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It did not take long for people to start talking about who the next head coach at Ole Miss will be following the Thursday night resignation of Hugh Freeze. And somehow, one of the betting favorites has quickly become former Tennessee head coach Derek Dooley.

As noted by Rocky Top Talk, the Tennessee blog on SB Nation, the former Vols coach and current assistant with the Dallas Cowboys is listed as the second most-favored coach to take over at Ole Miss, listed at +500 according to BetOnline. SMU head coach Chad Morris is the current betting favorite on the betting website, with Morris listed at +300 to be the next coach of the Rebels.

Other names on the board include former LSU head coach Les Miles (+800), and former Oregon head coach Chip Kelly (+1400). FAU head coach Lane Kiffin has been having fun trolling about the Ole Miss fallout on Twitter, yet he is also on the board at +1600.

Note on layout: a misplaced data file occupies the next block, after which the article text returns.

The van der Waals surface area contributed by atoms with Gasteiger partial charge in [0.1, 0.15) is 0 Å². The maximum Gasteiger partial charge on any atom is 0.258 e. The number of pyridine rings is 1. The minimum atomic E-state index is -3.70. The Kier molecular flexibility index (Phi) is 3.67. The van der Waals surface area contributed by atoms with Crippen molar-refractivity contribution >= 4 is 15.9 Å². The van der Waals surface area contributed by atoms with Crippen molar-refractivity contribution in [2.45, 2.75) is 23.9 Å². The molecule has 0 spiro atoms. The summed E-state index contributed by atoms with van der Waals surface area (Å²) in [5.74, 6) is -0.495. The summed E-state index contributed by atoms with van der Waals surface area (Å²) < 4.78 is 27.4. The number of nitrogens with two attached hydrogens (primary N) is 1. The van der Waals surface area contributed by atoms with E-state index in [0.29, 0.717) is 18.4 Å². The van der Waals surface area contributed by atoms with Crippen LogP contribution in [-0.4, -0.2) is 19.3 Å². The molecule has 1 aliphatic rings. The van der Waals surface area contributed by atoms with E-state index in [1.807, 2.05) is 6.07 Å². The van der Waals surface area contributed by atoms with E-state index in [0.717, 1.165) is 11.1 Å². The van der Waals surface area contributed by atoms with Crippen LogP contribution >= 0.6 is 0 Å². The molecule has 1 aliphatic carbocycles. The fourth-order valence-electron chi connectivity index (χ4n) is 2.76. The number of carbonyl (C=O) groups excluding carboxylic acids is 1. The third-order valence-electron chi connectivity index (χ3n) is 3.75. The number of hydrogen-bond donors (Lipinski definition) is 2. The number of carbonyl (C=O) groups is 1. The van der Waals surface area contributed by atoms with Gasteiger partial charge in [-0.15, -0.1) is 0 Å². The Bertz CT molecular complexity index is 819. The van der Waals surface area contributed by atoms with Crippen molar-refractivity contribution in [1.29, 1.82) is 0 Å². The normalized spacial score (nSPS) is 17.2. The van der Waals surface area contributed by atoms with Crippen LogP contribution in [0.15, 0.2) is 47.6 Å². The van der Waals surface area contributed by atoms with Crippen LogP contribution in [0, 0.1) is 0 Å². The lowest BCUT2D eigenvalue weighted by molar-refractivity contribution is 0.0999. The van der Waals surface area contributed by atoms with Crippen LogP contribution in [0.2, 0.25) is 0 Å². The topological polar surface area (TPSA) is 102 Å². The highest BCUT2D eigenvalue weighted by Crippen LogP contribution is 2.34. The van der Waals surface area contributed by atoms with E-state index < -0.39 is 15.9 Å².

For what it is worth, interim head coach Matt Luke has also been given odds to keep the job, and he is listed at +1200.

Here are the latest odds as listed by BetOnline;

  • Chad Morris +300
  • Derek Dooley +500
  • Blake Anderson +700
  • Les Miles +800
  • Mike Norvell +1000
  • Brent Venables +1200
  • Scott Frost +1400
  • Chip Kelly +1400
  • Neal Brown +1600
  • Lane Kiffin +1600
  • Mike MacIntyre +1600
  • Charlie Strong +1600
  • Willie Fritz +2000
  • Bryan Harsin +2000
  • Bobby Petrino +2500

So place your bets wisely. But if you choose to place your money on Dooley, you might as well just send me your money instead.

Virginia Tech defends decision to put Michael Vick in Hokies Hall of Fame

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Athletically, there is no question Michael Vick belongs in Virginia Tech’s athletics hall of fame. Heck, the Hokies might as well name the thing after him.